This collection reveals the genius of one of America's greatest writers. "Bartleby the Scrivener" is a maddening, yet poignant story of a man "who prefers not to" obey his attorney-employer who goes to extraordinary lengths in his attempt to placate his recalcitrant clerk. "Billy Budd" relates the fate of an innocent young sailor impressed on a British man-of-war who, when charged with fomenting mutiny by the diabolical master-at-arms, strikes out with his fist and kills the man. But it is Captain Vere, as a consequence of trying Billy for his crime, who suffers the most excruciating punishment. Other fine Melville stories included are "The Apple Tree Table," "The Piazza," "My Chimney," and "The Happy Failure."
About Herman Melville
Herman Melville was born in New York City in 1819. When his father died, he was forced to leave school and find work. After passing through some minor clerical jobs, the eighteen-year-old young man shipped out to sea, first on a short cargo trip, then, at twenty-one, on a three-year South Sea whaling venture. From the experiences accumulated on this voyage would come the material for his early books, Typee (1846) and Omoo (1847), as well as for such masterpieces as Moby-Dick (1851), Pierre (1852), The Piazza Tales (1856) and Billy Budd, Sailor, and Other Stories (posthumous, 1924).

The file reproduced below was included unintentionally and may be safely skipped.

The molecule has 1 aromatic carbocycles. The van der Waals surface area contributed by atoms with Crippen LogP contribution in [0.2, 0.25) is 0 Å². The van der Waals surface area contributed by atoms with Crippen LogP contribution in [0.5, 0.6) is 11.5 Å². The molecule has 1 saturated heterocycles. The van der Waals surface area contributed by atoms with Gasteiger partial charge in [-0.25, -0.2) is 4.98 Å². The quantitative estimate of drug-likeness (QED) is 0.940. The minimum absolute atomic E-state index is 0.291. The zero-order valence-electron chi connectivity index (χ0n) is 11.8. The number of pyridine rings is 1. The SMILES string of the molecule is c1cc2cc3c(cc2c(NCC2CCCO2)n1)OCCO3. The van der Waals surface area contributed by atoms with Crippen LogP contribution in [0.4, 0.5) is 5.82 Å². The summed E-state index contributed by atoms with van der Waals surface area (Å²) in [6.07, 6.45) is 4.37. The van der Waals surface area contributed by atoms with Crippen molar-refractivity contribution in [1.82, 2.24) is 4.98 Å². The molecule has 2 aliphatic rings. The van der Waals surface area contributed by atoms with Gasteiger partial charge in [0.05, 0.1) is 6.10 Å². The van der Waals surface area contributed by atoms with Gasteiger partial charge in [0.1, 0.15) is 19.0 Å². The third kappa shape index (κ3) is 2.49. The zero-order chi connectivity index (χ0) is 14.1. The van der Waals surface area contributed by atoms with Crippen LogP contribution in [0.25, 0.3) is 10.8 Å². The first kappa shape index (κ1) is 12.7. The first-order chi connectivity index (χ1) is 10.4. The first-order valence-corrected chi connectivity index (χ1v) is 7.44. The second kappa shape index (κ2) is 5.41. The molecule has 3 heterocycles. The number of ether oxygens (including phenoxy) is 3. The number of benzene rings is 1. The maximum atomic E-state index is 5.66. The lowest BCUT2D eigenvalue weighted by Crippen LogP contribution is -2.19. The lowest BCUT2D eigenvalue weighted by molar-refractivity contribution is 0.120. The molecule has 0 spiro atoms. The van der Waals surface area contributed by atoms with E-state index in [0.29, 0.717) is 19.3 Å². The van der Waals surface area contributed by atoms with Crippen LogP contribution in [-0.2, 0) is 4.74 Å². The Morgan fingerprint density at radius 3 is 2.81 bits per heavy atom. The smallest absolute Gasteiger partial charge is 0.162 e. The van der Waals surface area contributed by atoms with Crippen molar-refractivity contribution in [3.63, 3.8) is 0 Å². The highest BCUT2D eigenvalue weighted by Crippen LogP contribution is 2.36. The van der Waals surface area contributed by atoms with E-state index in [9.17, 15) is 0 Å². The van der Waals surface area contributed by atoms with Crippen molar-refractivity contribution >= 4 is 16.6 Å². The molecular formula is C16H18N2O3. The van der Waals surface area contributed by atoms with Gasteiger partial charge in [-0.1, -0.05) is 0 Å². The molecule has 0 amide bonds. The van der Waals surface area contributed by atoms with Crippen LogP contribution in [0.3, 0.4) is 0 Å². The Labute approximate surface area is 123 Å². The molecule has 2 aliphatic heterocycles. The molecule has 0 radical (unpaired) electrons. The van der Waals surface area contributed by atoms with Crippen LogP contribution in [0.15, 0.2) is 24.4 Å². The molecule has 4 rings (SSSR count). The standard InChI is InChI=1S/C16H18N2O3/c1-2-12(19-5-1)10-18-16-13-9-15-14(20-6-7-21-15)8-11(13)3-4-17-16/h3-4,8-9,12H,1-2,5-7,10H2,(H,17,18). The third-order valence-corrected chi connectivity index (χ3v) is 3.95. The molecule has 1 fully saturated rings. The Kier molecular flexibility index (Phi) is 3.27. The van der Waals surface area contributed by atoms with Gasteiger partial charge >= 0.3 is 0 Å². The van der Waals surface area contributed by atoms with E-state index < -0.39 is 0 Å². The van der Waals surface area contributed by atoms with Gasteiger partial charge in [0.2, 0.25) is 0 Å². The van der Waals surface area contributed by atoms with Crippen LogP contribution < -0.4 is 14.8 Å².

Though the first two novels—popular romantic adventures—sold well, Melville's more serious writing failed to attract a large audience, perhaps because it attacked the current philosophy of transcendentalism and its espoused "self-reliance." (As he made clear in the savagely comic The Confidence Man (1857), Melville thought very little of Emersonian philosophy. He spent his later years working as a customs inspector on the New York docks, writing only poems comprising Battle-Pieces (1866). He died in 1891, leaving Billy Budd, Sailor, and Other Stories unpublished.